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Obesity and Perceived Severity of Obstructive Sleep ApneaRelated Conditions

Smith, Matthew Lee PhD, MPH, CHES; Smith, Harold A. DDS; Wilson, Kelly L. PhD, MCHES; Ahn, SangNam PhD, MPSA; Pulczinski, Jairus C. BS; Ory, Marcia G. PhD, MPH

Family & Community Health:
doi: 10.1097/FCH.0000000000000042
Original Articles
Abstract

This study examined risk factors and perceived severity of obstructive sleep apnea–related conditions among college students based on weight categories. Data collected from 1399 college students were analyzed using multinomial and binary logistic regressions. Overweight and obese participants were more likely to snore and report familial risk for cardiovascular disease compared with their normal weight counterparts. Relative to normal weight participants, obese participants perceived snoring (odds ratio [OR] = 1.10), irritability (OR = 1.16), and high blood pressure (OR = 1.21) as more severe; they perceived erectile dysfunction (OR = 0.89) and cardiovascular disease (OR = 0.71) as less severe. Efforts are needed to identify obstructive sleep apnea risk and create systems for weight loss interventions, screening, and diagnosis.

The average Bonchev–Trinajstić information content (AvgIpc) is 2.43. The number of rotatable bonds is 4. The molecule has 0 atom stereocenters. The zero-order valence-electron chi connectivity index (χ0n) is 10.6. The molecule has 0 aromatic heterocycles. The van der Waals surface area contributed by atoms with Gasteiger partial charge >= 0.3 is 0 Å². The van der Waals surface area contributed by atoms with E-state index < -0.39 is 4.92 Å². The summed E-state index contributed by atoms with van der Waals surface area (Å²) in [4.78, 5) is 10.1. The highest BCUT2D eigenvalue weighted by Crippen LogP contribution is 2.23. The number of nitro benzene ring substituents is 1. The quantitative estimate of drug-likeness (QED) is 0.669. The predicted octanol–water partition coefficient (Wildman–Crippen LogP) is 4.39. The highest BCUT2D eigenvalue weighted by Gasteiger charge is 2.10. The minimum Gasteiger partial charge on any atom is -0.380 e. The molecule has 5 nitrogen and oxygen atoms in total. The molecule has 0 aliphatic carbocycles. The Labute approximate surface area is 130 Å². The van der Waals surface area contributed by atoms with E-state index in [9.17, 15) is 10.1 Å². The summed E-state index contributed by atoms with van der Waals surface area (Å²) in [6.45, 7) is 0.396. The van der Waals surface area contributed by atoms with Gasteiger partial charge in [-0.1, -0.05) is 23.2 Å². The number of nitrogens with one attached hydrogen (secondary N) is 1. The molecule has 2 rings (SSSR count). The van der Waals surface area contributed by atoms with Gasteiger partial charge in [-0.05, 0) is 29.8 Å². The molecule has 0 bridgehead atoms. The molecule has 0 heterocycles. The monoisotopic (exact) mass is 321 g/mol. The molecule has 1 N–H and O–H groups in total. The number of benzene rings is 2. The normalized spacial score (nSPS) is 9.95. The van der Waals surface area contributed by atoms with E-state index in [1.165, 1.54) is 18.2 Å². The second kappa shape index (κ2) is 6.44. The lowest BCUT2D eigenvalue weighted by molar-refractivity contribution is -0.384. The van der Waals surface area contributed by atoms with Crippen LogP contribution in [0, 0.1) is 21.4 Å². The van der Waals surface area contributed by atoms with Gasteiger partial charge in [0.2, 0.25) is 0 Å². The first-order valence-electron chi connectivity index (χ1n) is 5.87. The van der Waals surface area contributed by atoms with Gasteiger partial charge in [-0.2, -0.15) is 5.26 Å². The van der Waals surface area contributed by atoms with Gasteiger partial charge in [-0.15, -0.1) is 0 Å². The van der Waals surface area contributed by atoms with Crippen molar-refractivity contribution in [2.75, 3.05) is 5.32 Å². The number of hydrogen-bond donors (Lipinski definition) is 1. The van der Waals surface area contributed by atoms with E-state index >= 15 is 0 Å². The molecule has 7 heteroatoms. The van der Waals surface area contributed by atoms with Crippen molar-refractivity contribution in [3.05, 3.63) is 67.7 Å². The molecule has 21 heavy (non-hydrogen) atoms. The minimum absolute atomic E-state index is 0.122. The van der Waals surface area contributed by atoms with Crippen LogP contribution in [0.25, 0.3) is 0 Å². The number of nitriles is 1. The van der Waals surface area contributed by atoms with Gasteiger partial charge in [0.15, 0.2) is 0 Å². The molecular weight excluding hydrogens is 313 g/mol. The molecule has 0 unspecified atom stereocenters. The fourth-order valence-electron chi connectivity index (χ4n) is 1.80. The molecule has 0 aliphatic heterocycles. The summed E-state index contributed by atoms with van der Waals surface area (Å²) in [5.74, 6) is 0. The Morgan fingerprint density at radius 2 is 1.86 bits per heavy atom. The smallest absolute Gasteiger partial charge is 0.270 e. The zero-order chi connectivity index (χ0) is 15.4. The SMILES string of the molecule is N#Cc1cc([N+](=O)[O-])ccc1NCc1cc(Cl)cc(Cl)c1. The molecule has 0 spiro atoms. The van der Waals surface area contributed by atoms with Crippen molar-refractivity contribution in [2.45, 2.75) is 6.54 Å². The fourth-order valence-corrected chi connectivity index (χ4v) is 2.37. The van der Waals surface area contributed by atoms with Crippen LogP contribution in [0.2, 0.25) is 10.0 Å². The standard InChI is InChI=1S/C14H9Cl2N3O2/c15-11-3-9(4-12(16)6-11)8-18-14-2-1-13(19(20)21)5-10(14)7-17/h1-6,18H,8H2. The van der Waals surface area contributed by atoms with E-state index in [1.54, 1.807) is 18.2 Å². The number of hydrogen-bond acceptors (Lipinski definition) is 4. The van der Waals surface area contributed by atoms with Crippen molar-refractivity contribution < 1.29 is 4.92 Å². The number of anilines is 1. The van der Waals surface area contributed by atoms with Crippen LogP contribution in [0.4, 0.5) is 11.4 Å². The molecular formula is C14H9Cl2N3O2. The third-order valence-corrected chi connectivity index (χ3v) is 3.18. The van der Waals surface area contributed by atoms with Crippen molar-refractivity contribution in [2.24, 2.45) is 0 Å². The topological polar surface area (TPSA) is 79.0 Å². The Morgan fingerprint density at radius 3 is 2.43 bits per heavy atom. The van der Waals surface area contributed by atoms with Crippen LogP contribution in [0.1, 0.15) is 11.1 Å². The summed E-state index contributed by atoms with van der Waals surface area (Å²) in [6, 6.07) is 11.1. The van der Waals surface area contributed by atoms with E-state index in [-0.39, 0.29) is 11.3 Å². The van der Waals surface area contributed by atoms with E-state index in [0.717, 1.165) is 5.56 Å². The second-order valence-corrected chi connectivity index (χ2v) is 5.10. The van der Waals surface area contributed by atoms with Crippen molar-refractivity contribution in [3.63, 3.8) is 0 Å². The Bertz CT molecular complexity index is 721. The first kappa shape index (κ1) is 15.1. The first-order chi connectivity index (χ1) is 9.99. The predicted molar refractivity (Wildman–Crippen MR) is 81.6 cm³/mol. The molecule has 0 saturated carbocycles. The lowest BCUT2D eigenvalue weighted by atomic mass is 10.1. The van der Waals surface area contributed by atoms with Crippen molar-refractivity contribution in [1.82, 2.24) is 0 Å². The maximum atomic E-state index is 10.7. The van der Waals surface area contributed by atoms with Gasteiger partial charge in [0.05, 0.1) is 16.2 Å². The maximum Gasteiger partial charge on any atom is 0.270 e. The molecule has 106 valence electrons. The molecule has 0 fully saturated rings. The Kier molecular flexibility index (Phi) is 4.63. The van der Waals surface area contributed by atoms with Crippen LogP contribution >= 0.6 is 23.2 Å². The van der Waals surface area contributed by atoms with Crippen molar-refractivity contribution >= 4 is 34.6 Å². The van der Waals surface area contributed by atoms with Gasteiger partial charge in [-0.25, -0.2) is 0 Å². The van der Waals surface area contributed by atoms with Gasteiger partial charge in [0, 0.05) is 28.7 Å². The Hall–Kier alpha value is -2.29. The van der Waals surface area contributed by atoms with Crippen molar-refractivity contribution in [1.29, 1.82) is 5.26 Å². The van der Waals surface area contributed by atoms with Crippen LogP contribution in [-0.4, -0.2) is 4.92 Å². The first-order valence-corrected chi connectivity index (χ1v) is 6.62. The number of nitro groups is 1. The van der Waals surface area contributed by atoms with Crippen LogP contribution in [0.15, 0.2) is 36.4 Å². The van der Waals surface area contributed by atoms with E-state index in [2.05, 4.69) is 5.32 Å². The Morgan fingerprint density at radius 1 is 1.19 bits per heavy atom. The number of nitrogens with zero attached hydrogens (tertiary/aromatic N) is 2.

Author Information

Department of Health Promotion and Behavior, The University of Georgia College of Public, Health, Athens (Dr M. L. Smith); Department of Social and Behavioral Health, School of Public Health, Texas A&M Health Science Center, College Station (Drs Ahn and Ory and Mr Pulczinski); Dental Sleep Medicine of Indiana, Indianapolis (Dr H. A. Smith); Department of Health and Kinesiology, Texas A&M University, College Station (Dr Wilson); and Division of Health Systems Management and Policy, The University of Memphis School of Public Health, Memphis, Tennessee (Dr Ahn).

Correspondence: Matthew Lee Smith, PhD, MPH, CHES, Department of Health Promotion and Behavior, The University of Georgia College of Public Health, 330 River Rd, 315 Ramsey Center, Athens, GA 30602 (health@uga.edu).

The authors declare no conflict of interest.

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